Projects should be able to declare dependencies without being concerned with where those dependencies reside, or in what form. Dependency information is also needed for documentation and issue tracking, so it should be easy to automatically extract this information for use in other contexts.
A project should only need to declare its direct dependencies. Indirect dependencies should be included automatically.
Dependency information is stored and versioned along with the project source.
Multiple parallel lines of development need to be constantly integrated to tighten the feedback loop. As the number of projects grows, it will be impractical for each developer to update and build each project. The build system should provide the capability for a developer to update dependencies from an online repository.
For example, instead of having to checkout and build the MicroContainer to test if a recent change affects the Application Server, it should be possible to call an ant target which downloads the most recent build.
There will be cases where an updated dependency will introduce critical bugs which prohibit a downstream developer from moving forward. Therefore, it should also be possible to revert an artifact dependency to a previously working version.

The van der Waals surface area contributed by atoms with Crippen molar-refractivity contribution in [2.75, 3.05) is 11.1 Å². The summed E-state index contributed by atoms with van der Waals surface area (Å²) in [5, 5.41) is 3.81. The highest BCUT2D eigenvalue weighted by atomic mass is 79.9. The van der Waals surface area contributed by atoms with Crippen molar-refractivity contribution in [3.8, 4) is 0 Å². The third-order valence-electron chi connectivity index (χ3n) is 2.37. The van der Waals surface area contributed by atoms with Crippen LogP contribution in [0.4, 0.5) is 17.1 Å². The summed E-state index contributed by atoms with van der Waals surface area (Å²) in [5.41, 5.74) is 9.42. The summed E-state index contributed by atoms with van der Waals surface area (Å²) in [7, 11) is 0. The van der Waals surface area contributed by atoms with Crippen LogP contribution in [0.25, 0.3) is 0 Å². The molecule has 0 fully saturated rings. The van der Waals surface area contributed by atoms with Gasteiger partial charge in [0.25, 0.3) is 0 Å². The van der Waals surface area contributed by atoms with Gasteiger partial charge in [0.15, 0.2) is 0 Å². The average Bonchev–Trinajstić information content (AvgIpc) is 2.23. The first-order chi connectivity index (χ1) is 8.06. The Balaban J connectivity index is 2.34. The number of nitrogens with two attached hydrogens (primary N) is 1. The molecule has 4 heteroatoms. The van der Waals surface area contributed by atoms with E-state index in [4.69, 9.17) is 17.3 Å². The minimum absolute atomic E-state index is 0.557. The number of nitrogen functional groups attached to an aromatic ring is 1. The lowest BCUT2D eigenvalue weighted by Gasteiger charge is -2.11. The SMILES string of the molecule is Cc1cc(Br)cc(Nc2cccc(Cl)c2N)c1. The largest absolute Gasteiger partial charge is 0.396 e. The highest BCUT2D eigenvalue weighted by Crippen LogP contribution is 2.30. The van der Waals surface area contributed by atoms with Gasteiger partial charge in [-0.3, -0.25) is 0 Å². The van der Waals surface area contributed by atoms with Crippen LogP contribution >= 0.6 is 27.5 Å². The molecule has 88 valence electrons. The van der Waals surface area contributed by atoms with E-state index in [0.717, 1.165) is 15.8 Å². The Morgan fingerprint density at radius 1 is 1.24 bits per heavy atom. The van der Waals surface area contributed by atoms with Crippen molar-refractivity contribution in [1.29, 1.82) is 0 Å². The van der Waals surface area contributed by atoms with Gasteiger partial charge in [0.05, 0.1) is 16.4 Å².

Source Artifact Overrides
It should be possible to work with multiple projects at once. A developer should not be required to copy artifacts by hand when testing the integration between two projects. Therefore, it should be possible to override a binary version of a dependency with its source artifact. The build system may dictate a naming convention and work directory location for source artifacts.
Succinctly, it should be possible to use an artifact instead of a library simply by checking out the library&146;s project.
The balance between using the source of a dependency and using its pre-built library from the online repository is one of personal choice and circumstance. The build system should be flexible enough to support both modes, and make it painless to switch back and forth.
This seems like an optional feature which can be satisfactorily replaced by an IDE (?)
Dependency Version Reconciliation
Each project depends on a specific version of a dependency. However, when projects are aggregated into a project such as the Application Server, they must depend on the same version of a given artifact. We can&146;t be shipping 3 versions of log4j in the application server.
Either the build system should be able to detect version conflicts in the dependency tree and report them as errors during the build cycle, or it should allow the container project to define library versions for all dependent artifacts.
Storing Binaries in Project VCS
This document does not proscribe whether projects should store dependency binaries in their Version Control System. While this is current common practice, it is an unnecessary burden on project maintainers. Due to continuous integration requirements, there will need to be an online repository for source artifacts, so its existence is a baseline requirement.
Source releases can be built with the required dependencies included. This should have no effect on a project&146;s decision to store binaries in source control.